Along with the entire choir of Saints in the Kingdom of Heaven, together with those also who live today in the trenches of life and with the prayers of those who support the world, we also send her our supplications:

For our Church,

For our nation,

For the ill who suffer,

For our needy brethren,

For those battered by the scourges of our times,

For the blood being spilled in Syria, Egypt, and in other countries,

For every human soul which is to be found with every need.

May the Panagia speak to the hearts of the powerful of the earth.

May she speak to all of our hearts.

May she teach us humility in order to find our lost self.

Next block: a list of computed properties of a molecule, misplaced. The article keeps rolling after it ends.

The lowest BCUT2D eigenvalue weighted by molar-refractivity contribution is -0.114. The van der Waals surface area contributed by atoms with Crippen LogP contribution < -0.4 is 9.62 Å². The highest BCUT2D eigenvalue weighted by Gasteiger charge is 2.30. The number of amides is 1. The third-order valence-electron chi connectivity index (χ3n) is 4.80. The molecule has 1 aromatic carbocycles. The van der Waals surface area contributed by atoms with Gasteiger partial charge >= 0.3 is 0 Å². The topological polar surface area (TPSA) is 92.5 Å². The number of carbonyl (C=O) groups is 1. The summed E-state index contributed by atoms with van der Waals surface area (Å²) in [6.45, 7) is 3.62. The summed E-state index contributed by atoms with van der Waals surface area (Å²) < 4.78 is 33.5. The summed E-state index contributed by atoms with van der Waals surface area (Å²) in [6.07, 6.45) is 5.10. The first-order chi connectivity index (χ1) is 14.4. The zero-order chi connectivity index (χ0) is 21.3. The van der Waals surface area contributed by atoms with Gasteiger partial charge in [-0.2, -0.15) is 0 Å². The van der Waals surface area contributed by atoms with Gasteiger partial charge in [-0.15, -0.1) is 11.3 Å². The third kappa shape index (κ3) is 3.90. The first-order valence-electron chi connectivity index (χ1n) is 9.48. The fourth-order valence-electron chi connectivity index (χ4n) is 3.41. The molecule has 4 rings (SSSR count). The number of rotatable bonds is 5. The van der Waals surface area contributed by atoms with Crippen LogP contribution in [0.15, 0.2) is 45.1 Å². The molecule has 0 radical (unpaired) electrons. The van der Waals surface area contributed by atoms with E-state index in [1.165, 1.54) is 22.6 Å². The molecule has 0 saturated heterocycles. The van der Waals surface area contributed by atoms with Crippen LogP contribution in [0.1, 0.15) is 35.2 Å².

May she help us to regain again that which we lost, that is, our sustenance together with our life-providing and life-bearing Tradition.

My Panagia, my joy, my consolation, my hope, my breath, save us from every circumstance.

Wednesday, May 6, 2015

Blessed Feast of Mid-Pentecost


We are at the mid-point between Pascha, the Resurrection of Christ and His victory over death, and Pentecost where He sends down the Holy Spirit, the “living water,” so we too can follow Him. In this feast we continue the celebration of the Resurrection that emphasizes the Divine nature of Christ. Simultaneously, we are reminded that  the descent of the Holy Spirit is coming soon. We should become aware of the joy our soul seeks to receive His Grace through the Spirit. It is His grace that enables us to follow His teachings, to make our lives Christ centered, to live united with Him in hope of our Resurrection. We are encouraged to think of the joy in receiving the Holy Spirit so that we too can share with others the love God gives us. We can become His light that shines through us like “rivers of flowing waters” (John 7:38).